You have karta pobytu but this does not allow you to work if you are not a citizen of another UE country. If so, you also need a work permit issued to employer.
Wrong. Those holding a Karta Pobytu through a family connection to an EU citizen do not require a work permit.
Even if you were employed legally, be informed that employees in Poland have no more than purely symbolic rights. I've seen even Poles completely ripped off, sometimes not paid and neither the PIP (Labor Inspection) nor the police (I've seen a case when the employer was a real crook and in most countries he would have had his company shut down) could do nothing. The Labor code was changed to please big Western corporations.
Are you kidding? Employment law is heavily in favour of the employee - *when* the paperwork is correct. Claiming that they have "symbolic rights" is rubbish - the courts are weighted around 90-10 in favour of employees. Have you actually read the Labour Code, or paid attention to the numerous judgements in the courts?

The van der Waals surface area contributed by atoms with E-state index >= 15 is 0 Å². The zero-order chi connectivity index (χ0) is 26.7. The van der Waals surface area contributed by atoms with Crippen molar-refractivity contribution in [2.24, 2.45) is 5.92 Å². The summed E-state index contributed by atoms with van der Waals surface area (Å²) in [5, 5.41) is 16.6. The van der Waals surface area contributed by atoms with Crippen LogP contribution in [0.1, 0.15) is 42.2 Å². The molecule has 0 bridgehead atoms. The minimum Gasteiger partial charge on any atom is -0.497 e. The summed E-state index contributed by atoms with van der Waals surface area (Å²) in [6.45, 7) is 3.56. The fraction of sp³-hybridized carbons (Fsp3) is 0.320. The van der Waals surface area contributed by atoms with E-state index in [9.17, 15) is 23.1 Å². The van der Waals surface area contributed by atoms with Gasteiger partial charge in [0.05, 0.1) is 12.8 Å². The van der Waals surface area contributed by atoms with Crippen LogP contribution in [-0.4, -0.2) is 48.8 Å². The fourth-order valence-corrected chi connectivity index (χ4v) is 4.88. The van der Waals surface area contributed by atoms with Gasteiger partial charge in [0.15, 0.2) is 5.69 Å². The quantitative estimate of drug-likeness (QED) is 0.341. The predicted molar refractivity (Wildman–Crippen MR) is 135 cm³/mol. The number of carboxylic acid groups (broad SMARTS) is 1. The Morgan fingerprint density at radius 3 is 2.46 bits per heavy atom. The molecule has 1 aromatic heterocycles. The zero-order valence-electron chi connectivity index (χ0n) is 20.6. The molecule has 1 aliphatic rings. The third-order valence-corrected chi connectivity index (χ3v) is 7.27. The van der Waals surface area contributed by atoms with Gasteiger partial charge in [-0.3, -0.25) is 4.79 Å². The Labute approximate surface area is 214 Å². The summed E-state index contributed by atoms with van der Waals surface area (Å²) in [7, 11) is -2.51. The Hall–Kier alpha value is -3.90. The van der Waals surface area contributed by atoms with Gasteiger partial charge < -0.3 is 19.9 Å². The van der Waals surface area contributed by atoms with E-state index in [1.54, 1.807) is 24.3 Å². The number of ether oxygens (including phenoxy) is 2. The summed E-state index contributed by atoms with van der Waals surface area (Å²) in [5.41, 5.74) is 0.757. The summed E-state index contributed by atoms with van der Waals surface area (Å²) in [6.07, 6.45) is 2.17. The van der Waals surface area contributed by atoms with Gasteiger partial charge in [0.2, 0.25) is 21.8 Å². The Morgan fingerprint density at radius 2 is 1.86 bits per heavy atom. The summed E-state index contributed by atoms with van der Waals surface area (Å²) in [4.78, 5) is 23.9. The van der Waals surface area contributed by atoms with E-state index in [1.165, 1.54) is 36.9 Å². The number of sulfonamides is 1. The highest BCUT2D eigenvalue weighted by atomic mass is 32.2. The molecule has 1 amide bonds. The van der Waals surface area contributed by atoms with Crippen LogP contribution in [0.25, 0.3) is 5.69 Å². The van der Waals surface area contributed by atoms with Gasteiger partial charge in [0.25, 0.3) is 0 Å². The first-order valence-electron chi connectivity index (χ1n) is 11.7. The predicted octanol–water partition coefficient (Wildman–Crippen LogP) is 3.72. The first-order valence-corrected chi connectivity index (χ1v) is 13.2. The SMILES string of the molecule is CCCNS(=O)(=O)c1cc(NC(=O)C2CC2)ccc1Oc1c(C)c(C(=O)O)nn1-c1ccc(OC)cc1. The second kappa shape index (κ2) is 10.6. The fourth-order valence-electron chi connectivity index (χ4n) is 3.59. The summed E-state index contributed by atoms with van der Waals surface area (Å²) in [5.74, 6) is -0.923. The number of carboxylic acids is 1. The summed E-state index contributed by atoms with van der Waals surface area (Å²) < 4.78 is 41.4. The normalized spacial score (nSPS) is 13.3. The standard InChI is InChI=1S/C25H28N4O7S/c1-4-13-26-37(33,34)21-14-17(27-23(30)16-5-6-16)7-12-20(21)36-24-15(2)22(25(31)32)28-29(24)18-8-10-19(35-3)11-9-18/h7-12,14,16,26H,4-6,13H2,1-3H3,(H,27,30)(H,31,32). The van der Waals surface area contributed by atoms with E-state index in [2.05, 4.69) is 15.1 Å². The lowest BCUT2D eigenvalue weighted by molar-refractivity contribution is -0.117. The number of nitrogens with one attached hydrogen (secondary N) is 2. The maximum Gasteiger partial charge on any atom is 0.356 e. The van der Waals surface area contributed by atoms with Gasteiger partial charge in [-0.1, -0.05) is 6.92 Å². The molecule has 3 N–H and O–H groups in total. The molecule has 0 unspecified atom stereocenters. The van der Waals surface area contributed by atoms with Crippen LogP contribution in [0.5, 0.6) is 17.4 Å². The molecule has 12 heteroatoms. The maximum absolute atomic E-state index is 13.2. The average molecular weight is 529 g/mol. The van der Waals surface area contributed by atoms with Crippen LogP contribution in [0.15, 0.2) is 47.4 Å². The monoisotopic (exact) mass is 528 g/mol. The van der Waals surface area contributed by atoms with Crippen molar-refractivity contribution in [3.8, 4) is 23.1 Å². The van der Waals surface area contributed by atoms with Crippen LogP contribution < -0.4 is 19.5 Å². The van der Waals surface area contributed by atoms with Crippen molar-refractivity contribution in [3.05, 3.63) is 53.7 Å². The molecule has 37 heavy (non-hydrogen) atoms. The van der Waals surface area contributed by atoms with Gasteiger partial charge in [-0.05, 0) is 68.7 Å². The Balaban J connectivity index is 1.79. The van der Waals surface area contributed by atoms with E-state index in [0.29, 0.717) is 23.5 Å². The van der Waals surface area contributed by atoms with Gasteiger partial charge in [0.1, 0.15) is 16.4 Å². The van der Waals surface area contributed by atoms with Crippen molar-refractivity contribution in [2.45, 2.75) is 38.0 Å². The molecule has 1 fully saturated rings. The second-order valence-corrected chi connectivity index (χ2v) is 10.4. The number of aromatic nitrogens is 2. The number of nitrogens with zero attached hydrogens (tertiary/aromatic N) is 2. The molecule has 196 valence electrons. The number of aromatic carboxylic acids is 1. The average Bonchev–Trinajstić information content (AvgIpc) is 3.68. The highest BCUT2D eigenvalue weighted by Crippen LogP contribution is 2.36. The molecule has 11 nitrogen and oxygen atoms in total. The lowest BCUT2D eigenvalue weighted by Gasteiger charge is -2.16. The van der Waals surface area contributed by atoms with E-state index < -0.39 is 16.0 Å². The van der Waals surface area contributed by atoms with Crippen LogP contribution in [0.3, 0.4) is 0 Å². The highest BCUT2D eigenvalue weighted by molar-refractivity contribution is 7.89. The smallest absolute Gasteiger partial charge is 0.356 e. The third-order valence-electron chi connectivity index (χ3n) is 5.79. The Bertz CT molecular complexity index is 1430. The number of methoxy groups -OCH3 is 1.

PIP nor the police have nothing to do with it - the legal system exists for a reason and there are established paths to dealing with employment problems.
Please just do what Poles do in such a case, they quit and look for something else and they forget with time.
No, what Poles do is deal with it within the legal system. As long as their documentation is all in order, of course.
agreement was for 200 hours for x-amount of zloty, which was way to low to even begin with.
Polish law operates on the basis of documentation. If you agreed an under the table deal, it's between you and him to sort out. Calling the boys in is always an option.
its my legia buddies that want to do something about it.
Always an option.
Sorry but probably there is nothing to be done as it happens very often in Poland.
There is plenty to be done, but he's as guilty as the restaurant owner for agreeing sharp practices.
I've never had an issue with payments in Poland. A few clowns tried late payments and were swiftly dealt with in accordance with Polish law. The e-court system in Lublin really is very useful. Of course, that requires full paperwork and no dodgy under-the-table agreements.